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The CRN Dermatology National Specialty Group (NSG) has closely linked objectives and many connections with two key stakeholders: the British Association of Dermatologists (BAD) and the UKDCTN.
Dr Nick Levell, NIHR National Specialty Lead for Dermatology 'Dermatology research improves lives for patients. It brings in new treatments for difficult conditions and shows up drugs which are neffective. Patients who get involved with clinical studies tend to stay healthier, so our team wishes to make research available for all. Research is best done in a team and the NIHR is working towards bringing doctors, patients, nurses and scientists together to achieve what could never be done alone.'
UK Dermatology is a cohesive network. The professional organisation for dermatologists is the British Association of Dermatologists (BAD) which is a charity with objectives to improve patient care, education of health professionals dealing with skin disease and improve research into skin disease. The BAD President, Nick Levell, is also National Dermatology Lead and chair of the CRN National Dermatology Specialty Group (NSG). The NSG, which currently meets twice a year in facilities provided free at the charities headquarters. BAD have produced a number of useful resources including Patient Information Sheets and NICE Accredited Clinical Guidelines for Dermatologists. The BAD organisation, UK TREND, run by Professor Nick Reynolds is a newly formed translational research network which reports into the CRN National Dermatology Specialty Group.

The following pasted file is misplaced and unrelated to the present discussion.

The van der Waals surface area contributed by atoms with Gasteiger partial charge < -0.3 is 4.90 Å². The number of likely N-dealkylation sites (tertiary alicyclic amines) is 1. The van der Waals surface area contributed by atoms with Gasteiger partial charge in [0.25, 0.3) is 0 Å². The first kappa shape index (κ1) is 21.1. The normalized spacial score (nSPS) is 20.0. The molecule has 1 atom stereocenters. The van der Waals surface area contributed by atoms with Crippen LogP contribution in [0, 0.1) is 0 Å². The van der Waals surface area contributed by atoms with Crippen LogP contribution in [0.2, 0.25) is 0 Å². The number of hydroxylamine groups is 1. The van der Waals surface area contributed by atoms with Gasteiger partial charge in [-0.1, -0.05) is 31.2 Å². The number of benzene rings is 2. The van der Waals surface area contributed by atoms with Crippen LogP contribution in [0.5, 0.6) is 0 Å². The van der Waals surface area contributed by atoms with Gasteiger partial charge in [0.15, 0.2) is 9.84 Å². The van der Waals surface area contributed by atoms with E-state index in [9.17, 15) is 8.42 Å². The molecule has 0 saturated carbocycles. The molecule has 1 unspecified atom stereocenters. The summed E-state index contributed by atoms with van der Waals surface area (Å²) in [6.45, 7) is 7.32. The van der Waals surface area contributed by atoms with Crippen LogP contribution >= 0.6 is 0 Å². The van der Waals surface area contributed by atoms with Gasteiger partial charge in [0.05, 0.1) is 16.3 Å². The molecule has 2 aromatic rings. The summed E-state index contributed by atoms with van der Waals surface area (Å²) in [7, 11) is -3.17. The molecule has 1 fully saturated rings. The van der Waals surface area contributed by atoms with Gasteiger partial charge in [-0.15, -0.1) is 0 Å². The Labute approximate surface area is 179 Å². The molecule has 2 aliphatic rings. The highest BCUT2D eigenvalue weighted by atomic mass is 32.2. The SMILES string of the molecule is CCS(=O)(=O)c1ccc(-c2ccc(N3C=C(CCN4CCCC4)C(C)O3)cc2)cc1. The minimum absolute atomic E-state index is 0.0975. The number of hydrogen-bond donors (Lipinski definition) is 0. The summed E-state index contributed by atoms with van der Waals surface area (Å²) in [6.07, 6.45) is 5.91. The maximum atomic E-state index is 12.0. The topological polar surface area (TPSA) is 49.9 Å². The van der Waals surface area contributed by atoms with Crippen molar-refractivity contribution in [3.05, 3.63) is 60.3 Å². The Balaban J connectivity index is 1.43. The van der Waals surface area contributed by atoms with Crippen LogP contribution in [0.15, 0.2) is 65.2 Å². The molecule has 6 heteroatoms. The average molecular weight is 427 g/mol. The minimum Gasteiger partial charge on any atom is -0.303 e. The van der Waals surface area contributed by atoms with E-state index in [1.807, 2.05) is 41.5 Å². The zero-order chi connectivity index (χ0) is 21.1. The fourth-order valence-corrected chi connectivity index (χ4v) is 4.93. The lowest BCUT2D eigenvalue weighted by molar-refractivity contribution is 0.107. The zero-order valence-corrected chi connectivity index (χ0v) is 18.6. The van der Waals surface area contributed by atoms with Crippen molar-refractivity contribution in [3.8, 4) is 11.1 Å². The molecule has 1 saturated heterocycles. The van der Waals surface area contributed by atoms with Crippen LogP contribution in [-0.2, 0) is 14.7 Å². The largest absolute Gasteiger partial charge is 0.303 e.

The UK Dermatology Clinical Trials Network (UKDCTN), an associated special interest research group of the BAD, have a joint executive and steering group meeting with the CRN National Dermatology Specialty Group (NSG). Several of the NSG members, including the Nick Levell the National Specialty Lead for Dermatology, are also members of the UKDCTN steering group and executive. The UKDCTN was set up by Professor Hywel Williams and is a charity with over 900 active members. These include doctors, patients, nurses and scientists. The UKDCTN sets up, obtains funding and runs clinical trials in many common skin diseases, often using ordinary low-cost drugs which would not be tested in commercial pharma studies, providing valuable evidence to guide treatment.
Professor Hywel Williams describes the impact of the research delivery support we provide:
“It has been such a joy for me to witness the continued progress of the dermatology CRN speciality group in providing first class support in delivering portfolio studies that will result in patient benefit. Being able to come to your meetings to tell you about our study pipeline and to then follow-on with our own UK Dermatology Clinical Trials Network meetings on the same day is a clever formula that strengthens the bond and dependencies between study development and delivery. And long may it continue”
All of the UKDCTN studies so far have been adopted by the NIHR portfolio providing a valuable library of evidence in dermatology. Other links between these three organisation include the Patient Support Group committee of the BAD, allowing valuable PPI into clinical studies.